in John Derricke’s The Image of Irelande: with a Discoverie of Woodkarne
Martial identities and the subject of conquest in Derricke’s Image of Irelande
Maryclaire Moroney

University Press, 1996), pp. 136–59. 7 Hammer, Elizabeth’s Wars , p. 71. A detailed analysis of training, recruitment, and supplies for Elizabethan forces in Ireland is offered by John McGurk, The Elizabethan Conquest of Ireland: the 1590s Crisis (Manchester: Manchester University Press, 1997). 8 Brady, ‘The Captains’ Games’, p. 151 and Ciaran Brady, The Chief Governors: the Rise and Fall of Reform Government in Tudor Ireland, 1536–1588 (Cambridge

in John Derricke’s The Image of Irelande: with a Discoverie of Woodkarne
Essex and Ireland
Chris Butler and Willy Maley

Morgan, Tyrone’s Rebellion: The Outbreak of the Nine Years War in Tudor Ireland (Woodbridge: Boydell, 1993), p. 21. 26 Morgan, Tyrone’s Rebellion , p. 53. 27 Morgan, Tyrone’s Rebellion , p. 51

in Essex
Abstract only
Thomas Herron, Denna J. Iammarino, and Maryclaire Moroney

Fall of Reform Government in Tudor Ireland, 1536–1588 (Cambridge: Cambridge University Press, 1994), pp. 122–3. 12 Vincent Carey, ‘John Derricke’s Image of Irelande , Sir Henry Sidney, and the Massacre at Mullaghmast’, Irish Historical Studies 31 (1999), pp. 305–27. 13 In November 1575, Sidney recommended that the Crown grant O’Neill the titles he requested, arguing that nobilitation would, ironically, lead to ‘the dissipation of his strength, and

in John Derricke’s The Image of Irelande: with a Discoverie of Woodkarne
Sir Henry Sidney’s return to Dublin as depicted in Derricke’s Image of Irelande
Bríd McGrath

Commemoration in Tudor Ireland: The Case of Sir Henry Sidney’, Sidney Journal 29:1–2 (2011), pp. 105–45. 3 M. Moroney, ‘“The Sweetness of Due Subjection”: John Derricke’s Image of Irelande (1581) and the Sidneys’, Sidney Journal 29:1–2 (2011), pp. 147–71. 4 P. Schwyzer, ‘“A Happy Place of Government”: Sir Henry Sidney, Wales, and the Historie of Cambria (1584)’, Sidney Journal 29:1–2 (2011), pp. 209–45. 5 H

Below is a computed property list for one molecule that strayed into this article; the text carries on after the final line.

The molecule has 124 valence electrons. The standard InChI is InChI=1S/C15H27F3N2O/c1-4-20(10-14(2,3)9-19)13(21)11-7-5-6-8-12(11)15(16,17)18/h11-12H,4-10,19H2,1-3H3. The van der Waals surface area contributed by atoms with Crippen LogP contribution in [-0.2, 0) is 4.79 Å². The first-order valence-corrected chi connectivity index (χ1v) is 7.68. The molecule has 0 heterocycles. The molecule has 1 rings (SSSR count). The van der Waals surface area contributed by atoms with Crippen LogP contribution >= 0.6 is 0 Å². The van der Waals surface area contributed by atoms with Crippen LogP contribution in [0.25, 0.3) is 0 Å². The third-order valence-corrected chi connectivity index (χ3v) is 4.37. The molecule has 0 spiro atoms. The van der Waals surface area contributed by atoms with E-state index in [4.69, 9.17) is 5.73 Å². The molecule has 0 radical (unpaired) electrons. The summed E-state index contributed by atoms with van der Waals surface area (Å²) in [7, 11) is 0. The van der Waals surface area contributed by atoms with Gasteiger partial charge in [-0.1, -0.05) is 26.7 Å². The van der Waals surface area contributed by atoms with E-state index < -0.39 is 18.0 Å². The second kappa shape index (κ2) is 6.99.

in John Derricke’s The Image of Irelande: with a Discoverie of Woodkarne
Derricke, paratext, and poetic reception
Denna J. Iammarino

. 31 Derricke, Image of Irelande , p. 10. 32 Knapp, ‘The most barbarous Nacion’, p. 416. For more on the complexity of Elizabethan reform in Ireland, see Nicholas Canny, The Elizabethan Conquest of Ireland: A Pattern Established, 1565–1576 (Hassocks, Sussex: Harvester Press, 1976); Willy Maley, Salvaging Spenser: Colonialism, Culture, and Identity (London: Macmillian, 1997); Ciaran Brady, ‘The Road to the View: On the Decline of Reform Thought in Tudor Ireland’, in

in John Derricke’s The Image of Irelande: with a Discoverie of Woodkarne
Abstract only
Derricke, Dürer, and Foxe
Thomas Herron

. 72). 39 Stuart Kinsella, ‘Colonial Commemoration in Tudor Ireland: The Case of Sir Henry Sidney’. Sidney Journal 29:1–2 (2011), pp. 103–39, at pp. 125–7. According to Ciaran Brady and James Murray, Sidney ‘was determined to see the repair of church fabric and drafted legislation [in 1569] to ensure that both clergy and laity assumed their responsibility in this regard’. This was but one element of a ‘coherent reformation strategy’. Brady and Murray, ‘Sir Henry Sidney and

in John Derricke’s The Image of Irelande: with a Discoverie of Woodkarne